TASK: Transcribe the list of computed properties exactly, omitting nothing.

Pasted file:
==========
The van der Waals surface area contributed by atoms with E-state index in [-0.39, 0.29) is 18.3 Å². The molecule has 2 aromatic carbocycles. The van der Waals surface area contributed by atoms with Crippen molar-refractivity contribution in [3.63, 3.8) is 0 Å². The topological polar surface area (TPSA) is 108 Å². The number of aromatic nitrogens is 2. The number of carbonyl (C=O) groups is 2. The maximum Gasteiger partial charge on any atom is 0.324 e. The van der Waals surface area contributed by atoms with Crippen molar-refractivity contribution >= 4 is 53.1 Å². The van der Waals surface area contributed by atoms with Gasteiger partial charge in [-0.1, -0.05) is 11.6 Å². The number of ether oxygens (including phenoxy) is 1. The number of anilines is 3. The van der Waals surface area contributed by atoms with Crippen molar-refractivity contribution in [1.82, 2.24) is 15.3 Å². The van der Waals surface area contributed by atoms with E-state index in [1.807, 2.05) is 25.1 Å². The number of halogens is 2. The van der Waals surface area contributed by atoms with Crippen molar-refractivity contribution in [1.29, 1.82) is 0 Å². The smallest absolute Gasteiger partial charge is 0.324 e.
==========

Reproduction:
The van der Waals surface area contributed by atoms with E-state index in [-0.39, 0.29) is 18.3 Å². The molecule has 2 aromatic carbocycles. The van der Waals surface area contributed by atoms with Crippen molar-refractivity contribution in [3.63, 3.8) is 0 Å². The topological polar surface area (TPSA) is 108 Å². The number of aromatic nitrogens is 2. The number of carbonyl (C=O) groups is 2. The maximum Gasteiger partial charge on any atom is 0.324 e. The van der Waals surface area contributed by atoms with Crippen molar-refractivity contribution >= 4 is 53.1 Å². The van der Waals surface area contributed by atoms with Gasteiger partial charge in [-0.1, -0.05) is 11.6 Å². The number of ether oxygens (including phenoxy) is 1. The number of anilines is 3. The van der Waals surface area contributed by atoms with Crippen molar-refractivity contribution in [1.82, 2.24) is 15.3 Å². The van der Waals surface area contributed by atoms with E-state index in [1.807, 2.05) is 25.1 Å². The number of halogens is 2. The van der Waals surface area contributed by atoms with Crippen molar-refractivity contribution in [1.29, 1.82) is 0 Å². The smallest absolute Gasteiger partial charge is 0.324 e.